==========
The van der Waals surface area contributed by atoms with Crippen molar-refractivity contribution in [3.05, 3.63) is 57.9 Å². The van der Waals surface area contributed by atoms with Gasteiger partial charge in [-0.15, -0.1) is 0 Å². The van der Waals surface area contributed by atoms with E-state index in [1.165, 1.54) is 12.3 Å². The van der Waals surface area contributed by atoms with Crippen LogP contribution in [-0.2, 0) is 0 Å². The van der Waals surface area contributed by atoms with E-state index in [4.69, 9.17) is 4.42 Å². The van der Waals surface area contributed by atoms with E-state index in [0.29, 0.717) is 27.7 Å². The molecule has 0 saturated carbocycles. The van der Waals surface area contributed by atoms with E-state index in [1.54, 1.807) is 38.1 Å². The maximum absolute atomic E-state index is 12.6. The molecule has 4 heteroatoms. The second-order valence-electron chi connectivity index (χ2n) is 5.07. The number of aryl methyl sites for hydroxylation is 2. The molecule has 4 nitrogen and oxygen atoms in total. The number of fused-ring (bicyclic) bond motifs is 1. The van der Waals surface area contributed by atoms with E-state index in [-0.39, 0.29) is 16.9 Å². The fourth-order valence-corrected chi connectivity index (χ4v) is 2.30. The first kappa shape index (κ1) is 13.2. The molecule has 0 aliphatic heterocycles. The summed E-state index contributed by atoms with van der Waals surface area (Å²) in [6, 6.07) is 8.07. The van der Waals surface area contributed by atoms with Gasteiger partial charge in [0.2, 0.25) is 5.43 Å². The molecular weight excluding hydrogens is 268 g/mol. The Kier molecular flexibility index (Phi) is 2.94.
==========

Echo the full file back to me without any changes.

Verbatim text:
The van der Waals surface area contributed by atoms with Crippen molar-refractivity contribution in [3.05, 3.63) is 57.9 Å². The van der Waals surface area contributed by atoms with Gasteiger partial charge in [-0.15, -0.1) is 0 Å². The van der Waals surface area contributed by atoms with E-state index in [1.165, 1.54) is 12.3 Å². The van der Waals surface area contributed by atoms with Crippen LogP contribution in [-0.2, 0) is 0 Å². The van der Waals surface area contributed by atoms with E-state index in [4.69, 9.17) is 4.42 Å². The van der Waals surface area contributed by atoms with E-state index in [0.29, 0.717) is 27.7 Å². The molecule has 0 saturated carbocycles. The van der Waals surface area contributed by atoms with E-state index in [1.54, 1.807) is 38.1 Å². The maximum absolute atomic E-state index is 12.6. The molecule has 4 heteroatoms. The second-order valence-electron chi connectivity index (χ2n) is 5.07. The number of aryl methyl sites for hydroxylation is 2. The molecule has 4 nitrogen and oxygen atoms in total. The number of fused-ring (bicyclic) bond motifs is 1. The van der Waals surface area contributed by atoms with E-state index in [-0.39, 0.29) is 16.9 Å². The fourth-order valence-corrected chi connectivity index (χ4v) is 2.30. The first kappa shape index (κ1) is 13.2. The molecule has 0 aliphatic heterocycles. The summed E-state index contributed by atoms with van der Waals surface area (Å²) in [6, 6.07) is 8.07. The van der Waals surface area contributed by atoms with Gasteiger partial charge in [0.2, 0.25) is 5.43 Å². The molecular weight excluding hydrogens is 268 g/mol. The Kier molecular flexibility index (Phi) is 2.94.